Steve Edwards' website

Home Page


Dutch customs

Giving away your bicycle in The Netherlands

One early-morning shift at a bakery in Nijmegen, I left my bike unlocked against a fence in the laneway.

It was 3:00 AM. I tucked the front wheel behind that of another bike. I didn't think it looked unlocked; and who'd be around anyway?...


My employer, the next day, said "So you gave it away."*

If you leave your bike unlocked in Holland, you're giving it away.

The typical Dutch bicycle has a built-in lock on the frame below the seat. This device, which clamps around the tire between the spokes of the rear wheel, is a lock of mediocre quality and simple mechanism. And, regardless of quality, it does not prevent anyone from simply carrying your bike away.

It just prevents anybody from riding it away.

And somebody will, otherwise.

You might think that nobody's going to notice one bike left unlocked amid hundreds, or stashed in a low-traffic area.

But that's not how it works. Somebody will notice — there are people who go looking. And somebody will steal it, whether they were looking for it or not.

Bookmark and Share Contact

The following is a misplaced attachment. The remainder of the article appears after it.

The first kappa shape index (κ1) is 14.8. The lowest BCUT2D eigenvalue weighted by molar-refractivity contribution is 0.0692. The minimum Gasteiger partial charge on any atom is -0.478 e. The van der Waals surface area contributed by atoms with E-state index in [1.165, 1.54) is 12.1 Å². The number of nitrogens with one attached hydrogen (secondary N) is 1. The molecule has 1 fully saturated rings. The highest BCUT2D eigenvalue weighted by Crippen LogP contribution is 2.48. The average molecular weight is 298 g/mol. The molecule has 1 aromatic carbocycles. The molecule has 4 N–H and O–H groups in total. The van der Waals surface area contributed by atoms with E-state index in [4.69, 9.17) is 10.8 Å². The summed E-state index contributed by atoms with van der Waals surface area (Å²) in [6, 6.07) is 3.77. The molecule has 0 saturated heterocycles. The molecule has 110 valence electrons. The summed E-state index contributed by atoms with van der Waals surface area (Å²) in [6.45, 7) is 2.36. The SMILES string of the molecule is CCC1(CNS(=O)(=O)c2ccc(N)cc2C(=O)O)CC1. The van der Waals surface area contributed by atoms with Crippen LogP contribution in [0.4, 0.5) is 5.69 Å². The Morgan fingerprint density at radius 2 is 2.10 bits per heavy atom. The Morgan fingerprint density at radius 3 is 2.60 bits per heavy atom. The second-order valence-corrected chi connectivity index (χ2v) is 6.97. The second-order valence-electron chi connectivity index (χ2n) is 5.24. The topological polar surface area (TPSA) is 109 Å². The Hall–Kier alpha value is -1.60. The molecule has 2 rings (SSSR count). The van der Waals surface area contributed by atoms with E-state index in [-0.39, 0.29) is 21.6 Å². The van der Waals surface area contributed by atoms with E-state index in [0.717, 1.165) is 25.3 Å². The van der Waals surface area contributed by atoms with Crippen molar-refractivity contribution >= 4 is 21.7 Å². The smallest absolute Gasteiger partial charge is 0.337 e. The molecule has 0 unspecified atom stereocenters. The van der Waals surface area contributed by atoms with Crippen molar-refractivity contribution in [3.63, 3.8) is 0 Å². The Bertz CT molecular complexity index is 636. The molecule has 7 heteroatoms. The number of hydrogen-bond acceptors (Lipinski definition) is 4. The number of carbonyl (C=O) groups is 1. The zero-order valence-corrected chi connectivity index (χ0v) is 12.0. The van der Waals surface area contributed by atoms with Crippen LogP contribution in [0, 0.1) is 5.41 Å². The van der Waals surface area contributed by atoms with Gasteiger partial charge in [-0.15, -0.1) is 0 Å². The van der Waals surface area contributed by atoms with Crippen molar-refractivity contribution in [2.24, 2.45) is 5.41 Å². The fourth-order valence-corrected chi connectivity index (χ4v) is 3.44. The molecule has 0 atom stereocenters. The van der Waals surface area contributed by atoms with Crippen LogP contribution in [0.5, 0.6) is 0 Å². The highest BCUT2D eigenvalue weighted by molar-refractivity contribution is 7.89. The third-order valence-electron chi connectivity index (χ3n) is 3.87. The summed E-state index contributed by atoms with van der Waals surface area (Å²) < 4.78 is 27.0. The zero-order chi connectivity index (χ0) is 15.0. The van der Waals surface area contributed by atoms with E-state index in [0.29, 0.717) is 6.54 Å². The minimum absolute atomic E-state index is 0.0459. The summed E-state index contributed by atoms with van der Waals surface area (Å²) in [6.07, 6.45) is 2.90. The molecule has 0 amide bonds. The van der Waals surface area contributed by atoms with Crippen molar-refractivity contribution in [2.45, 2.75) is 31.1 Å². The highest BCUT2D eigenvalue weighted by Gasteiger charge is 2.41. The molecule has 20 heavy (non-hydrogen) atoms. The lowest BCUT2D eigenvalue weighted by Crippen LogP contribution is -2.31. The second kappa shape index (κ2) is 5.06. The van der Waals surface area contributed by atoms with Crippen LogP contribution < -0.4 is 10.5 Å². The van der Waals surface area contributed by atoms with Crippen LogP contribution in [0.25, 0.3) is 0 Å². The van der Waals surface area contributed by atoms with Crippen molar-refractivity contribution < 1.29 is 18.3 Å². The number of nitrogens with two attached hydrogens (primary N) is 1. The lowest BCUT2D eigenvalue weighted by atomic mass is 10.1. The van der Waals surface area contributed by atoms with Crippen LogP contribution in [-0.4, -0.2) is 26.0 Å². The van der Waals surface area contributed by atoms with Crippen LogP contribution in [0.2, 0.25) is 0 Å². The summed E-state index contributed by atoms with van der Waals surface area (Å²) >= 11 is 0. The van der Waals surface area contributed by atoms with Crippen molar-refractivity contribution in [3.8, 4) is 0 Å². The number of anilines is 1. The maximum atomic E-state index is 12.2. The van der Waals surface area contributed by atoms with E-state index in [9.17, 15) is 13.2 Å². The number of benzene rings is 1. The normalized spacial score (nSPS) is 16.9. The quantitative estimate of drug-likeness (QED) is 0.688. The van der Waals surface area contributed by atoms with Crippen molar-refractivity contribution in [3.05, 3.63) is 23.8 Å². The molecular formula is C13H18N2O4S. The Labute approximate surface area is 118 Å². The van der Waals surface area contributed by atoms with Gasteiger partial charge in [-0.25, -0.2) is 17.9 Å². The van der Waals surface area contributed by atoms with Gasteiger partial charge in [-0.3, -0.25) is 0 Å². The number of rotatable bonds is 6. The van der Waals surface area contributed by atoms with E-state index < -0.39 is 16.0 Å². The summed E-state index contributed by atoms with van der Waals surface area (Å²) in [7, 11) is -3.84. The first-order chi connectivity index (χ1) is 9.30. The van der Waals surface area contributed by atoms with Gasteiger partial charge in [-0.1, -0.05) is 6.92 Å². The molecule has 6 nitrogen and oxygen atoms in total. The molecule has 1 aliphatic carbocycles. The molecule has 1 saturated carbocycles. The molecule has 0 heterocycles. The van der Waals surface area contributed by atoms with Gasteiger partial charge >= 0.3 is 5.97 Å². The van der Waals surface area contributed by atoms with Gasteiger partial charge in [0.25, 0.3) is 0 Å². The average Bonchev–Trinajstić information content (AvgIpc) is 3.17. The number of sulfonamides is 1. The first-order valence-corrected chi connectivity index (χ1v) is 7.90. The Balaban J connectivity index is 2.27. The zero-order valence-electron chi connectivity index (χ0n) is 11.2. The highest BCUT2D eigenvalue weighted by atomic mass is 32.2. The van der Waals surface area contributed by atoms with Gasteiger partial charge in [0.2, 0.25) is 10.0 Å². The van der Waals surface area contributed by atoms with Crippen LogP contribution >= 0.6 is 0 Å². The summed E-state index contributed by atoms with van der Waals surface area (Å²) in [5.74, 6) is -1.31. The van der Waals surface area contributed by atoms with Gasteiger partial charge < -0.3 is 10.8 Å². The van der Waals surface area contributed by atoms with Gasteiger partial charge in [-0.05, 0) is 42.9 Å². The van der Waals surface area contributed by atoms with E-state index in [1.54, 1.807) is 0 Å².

__   ___   __

* I didn't like having to unlock the rear-wheel gizmo that is a standard feature standard on the Dutch bike, and having to undo the proper cable as well.

And, you have to leave your key(s) inserted in the rear-wheel gizmo, any time that it is unlocked and you are in transit — I didn't like that.

So one day I opened the gizmo and I super-glued the key into it for all time, leaving it permanently unlocked.

Thus I could ride my bike having only to care for the cable which would after all connect my bike to an object — leaving it secure against carrying as well as riding away.

But I had borrowed the cable; and I'd had to return it — and on this day I hadn't yet gotten one again for myself.

I didn't get that chance.

  • Return to "gave it away" ...